2 sum it up: 2 films, 2 wonderful Robin Williams roles

Bacon #: 2 (The Big Wedding / Robert DeNiro -> Sleepers / Kevin Bacon)

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#301. Matt Damon

If you had one Trillion dollars lying around, would you use it to save Matt Damon? A few years ago, someone threw some numbers together to estimate the amount of money spent on rescuing all of Matt Damon’s characters and the total was close to a Trillion dollars. Granted, Matt Damon certainly has some skill when it comes to being an actor, but why his characters always need saving is quite the question. Part of why this number is so large is due to the variety of Damon’s roles. From sci-fi epics like Elysium (2013), Interstellar (2014) and The Martian (2015) to modern-era films like Syriana (2005) and Green Zone (2010), Matt Damon has shown time and again that he knows how to act like he needs help. With so many excellent roles to choose from, this week’s two films highlight some award-winning films featuring Matt Damon.

The DepartedThe Departed
Year: 2006
Rating: R
Length: 151 minutes / 2.52 hours

What helps set Matt Damon apart from other actors is the fact that he can remain as an individual in a cast filled with high-profile actors. From his role as Linus Caldwell in Ocean’s Eleven (2001), Ocean’s Twelve (2004), and Ocean’s Thirteen (2007) to his role as James Granger in The Monuments Men (2014), few films with a star-studded cast including Matt Damon have been nominated for Best Picture. Unless you also want to include Good Will Hunting (1997), Saving Private Ryan (1998), and True Grit (2010) in this list, in which case it’s happened three times. However, the only film to include Matt Damon alongside a cast full of A-list actors that also won the Oscar for Best Picture is that of The Departed (2006). Of course, partly because of the large cast of excellent talent, Damon was not nominated for an acting award for his part in this film.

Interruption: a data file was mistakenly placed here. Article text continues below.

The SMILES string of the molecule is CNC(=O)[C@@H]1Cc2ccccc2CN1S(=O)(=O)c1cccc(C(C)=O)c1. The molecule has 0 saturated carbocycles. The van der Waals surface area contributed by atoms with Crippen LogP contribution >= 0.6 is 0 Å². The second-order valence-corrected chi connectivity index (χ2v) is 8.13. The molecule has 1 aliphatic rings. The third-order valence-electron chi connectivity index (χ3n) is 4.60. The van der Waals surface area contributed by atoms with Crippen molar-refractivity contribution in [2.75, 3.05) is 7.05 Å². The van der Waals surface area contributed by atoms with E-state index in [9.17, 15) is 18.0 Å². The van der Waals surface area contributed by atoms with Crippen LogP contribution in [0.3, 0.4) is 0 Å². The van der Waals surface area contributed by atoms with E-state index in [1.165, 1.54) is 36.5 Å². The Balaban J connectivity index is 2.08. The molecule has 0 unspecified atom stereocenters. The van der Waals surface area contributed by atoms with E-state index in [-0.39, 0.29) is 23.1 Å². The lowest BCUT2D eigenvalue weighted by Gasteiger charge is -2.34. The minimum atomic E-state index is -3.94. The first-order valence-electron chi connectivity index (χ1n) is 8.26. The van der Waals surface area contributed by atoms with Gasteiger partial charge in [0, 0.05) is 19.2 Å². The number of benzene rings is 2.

Colin Sullivan (Matt Damon) has come a long way since his childhood in South Boston. As he proved his reliability in the Massachusetts State Police, eventually he was placed on a task force to rid the city of organized crime. What his supervisors do not know is that this position is a conflict of interest for him, since the mobster they are trying to catch, Frank Costello (Jack Nicholson), is the man who helped raise him. Soon Colin is trying to use his connections to find a mole in the mob while also trying to not be found out as the mole in the police. Both moles eventually learn each other’s identities, but when it comes down to loyalties, each one has to determine for themselves which side of this fight they want to be on. Unfortunately, with secret identities now revealed, the conflict explodes in a hail of bullets, leaving few alive.

Good Will HuntingGood Will Hunting
Year: 1997
Rating: R
Length: 126 minutes / 2.1 hours

While The Departed did not garner Damon an acting Oscar, he has been nominated a number of times. This comes as no surprise as Matt Damon holds the eponymous role for such films as the aforementioned Saving Private Ryan, , as well asThe Bourne Identity (2002), The Bourne Supremacy (2004), The Bourne Ultimatum (2007), and Jason Bourne (2016). His most recent nomination comes in the form of another eponymous role: The Martian. Before this, he was nominated for Invictus (2009), but merely in a supporting role. The real trick is, even though he didn’t win an Oscar for his acting in Good Will Hunting, he did earn one for this film. Along with Ben Affleck, the two of them wrote the screenplay for this coming-of-age film, immediately launching both of their careers for decades to come.